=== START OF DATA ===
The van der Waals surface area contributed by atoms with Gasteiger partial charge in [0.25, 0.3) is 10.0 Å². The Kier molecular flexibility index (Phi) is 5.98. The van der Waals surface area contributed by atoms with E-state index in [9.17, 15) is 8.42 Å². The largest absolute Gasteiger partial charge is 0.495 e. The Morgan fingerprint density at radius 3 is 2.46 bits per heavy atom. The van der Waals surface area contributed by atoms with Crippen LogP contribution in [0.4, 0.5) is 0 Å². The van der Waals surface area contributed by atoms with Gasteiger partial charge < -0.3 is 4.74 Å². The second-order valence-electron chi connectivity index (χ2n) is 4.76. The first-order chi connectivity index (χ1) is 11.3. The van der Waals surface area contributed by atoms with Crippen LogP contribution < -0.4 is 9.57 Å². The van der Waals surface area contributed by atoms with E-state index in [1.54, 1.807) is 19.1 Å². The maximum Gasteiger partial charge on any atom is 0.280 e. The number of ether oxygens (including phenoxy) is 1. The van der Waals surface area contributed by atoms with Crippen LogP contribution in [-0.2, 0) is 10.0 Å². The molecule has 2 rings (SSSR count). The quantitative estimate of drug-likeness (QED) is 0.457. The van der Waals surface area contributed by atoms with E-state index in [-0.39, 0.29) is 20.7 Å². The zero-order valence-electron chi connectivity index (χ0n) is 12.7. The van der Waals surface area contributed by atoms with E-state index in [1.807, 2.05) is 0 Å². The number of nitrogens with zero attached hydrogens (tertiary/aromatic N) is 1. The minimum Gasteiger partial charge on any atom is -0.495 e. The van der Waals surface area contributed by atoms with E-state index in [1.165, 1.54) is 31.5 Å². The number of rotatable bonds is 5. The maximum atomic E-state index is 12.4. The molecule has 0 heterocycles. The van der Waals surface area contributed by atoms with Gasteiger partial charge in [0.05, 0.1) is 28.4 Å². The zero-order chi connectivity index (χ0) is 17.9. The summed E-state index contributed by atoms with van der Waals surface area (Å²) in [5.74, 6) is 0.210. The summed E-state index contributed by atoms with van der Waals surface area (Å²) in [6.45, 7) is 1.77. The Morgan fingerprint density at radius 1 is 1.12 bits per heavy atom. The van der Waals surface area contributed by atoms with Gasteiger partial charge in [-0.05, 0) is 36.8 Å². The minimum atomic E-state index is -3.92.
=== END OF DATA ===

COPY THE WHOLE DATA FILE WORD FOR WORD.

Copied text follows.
The van der Waals surface area contributed by atoms with Gasteiger partial charge in [0.25, 0.3) is 10.0 Å². The Kier molecular flexibility index (Phi) is 5.98. The van der Waals surface area contributed by atoms with E-state index in [9.17, 15) is 8.42 Å². The largest absolute Gasteiger partial charge is 0.495 e. The Morgan fingerprint density at radius 3 is 2.46 bits per heavy atom. The van der Waals surface area contributed by atoms with Crippen LogP contribution in [0.4, 0.5) is 0 Å². The van der Waals surface area contributed by atoms with Gasteiger partial charge < -0.3 is 4.74 Å². The second-order valence-electron chi connectivity index (χ2n) is 4.76. The first-order chi connectivity index (χ1) is 11.3. The van der Waals surface area contributed by atoms with Crippen LogP contribution < -0.4 is 9.57 Å². The van der Waals surface area contributed by atoms with E-state index in [1.54, 1.807) is 19.1 Å². The maximum Gasteiger partial charge on any atom is 0.280 e. The number of ether oxygens (including phenoxy) is 1. The van der Waals surface area contributed by atoms with Crippen LogP contribution in [-0.2, 0) is 10.0 Å². The molecule has 2 rings (SSSR count). The quantitative estimate of drug-likeness (QED) is 0.457. The van der Waals surface area contributed by atoms with E-state index in [-0.39, 0.29) is 20.7 Å². The zero-order valence-electron chi connectivity index (χ0n) is 12.7. The van der Waals surface area contributed by atoms with E-state index in [1.807, 2.05) is 0 Å². The number of nitrogens with zero attached hydrogens (tertiary/aromatic N) is 1. The minimum Gasteiger partial charge on any atom is -0.495 e. The van der Waals surface area contributed by atoms with E-state index in [1.165, 1.54) is 31.5 Å². The number of rotatable bonds is 5. The maximum atomic E-state index is 12.4. The molecule has 0 heterocycles. The van der Waals surface area contributed by atoms with Gasteiger partial charge in [0.05, 0.1) is 28.4 Å². The zero-order chi connectivity index (χ0) is 17.9. The summed E-state index contributed by atoms with van der Waals surface area (Å²) in [5.74, 6) is 0.210. The summed E-state index contributed by atoms with van der Waals surface area (Å²) in [6.45, 7) is 1.77. The Morgan fingerprint density at radius 1 is 1.12 bits per heavy atom. The van der Waals surface area contributed by atoms with Gasteiger partial charge in [-0.05, 0) is 36.8 Å². The minimum atomic E-state index is -3.92.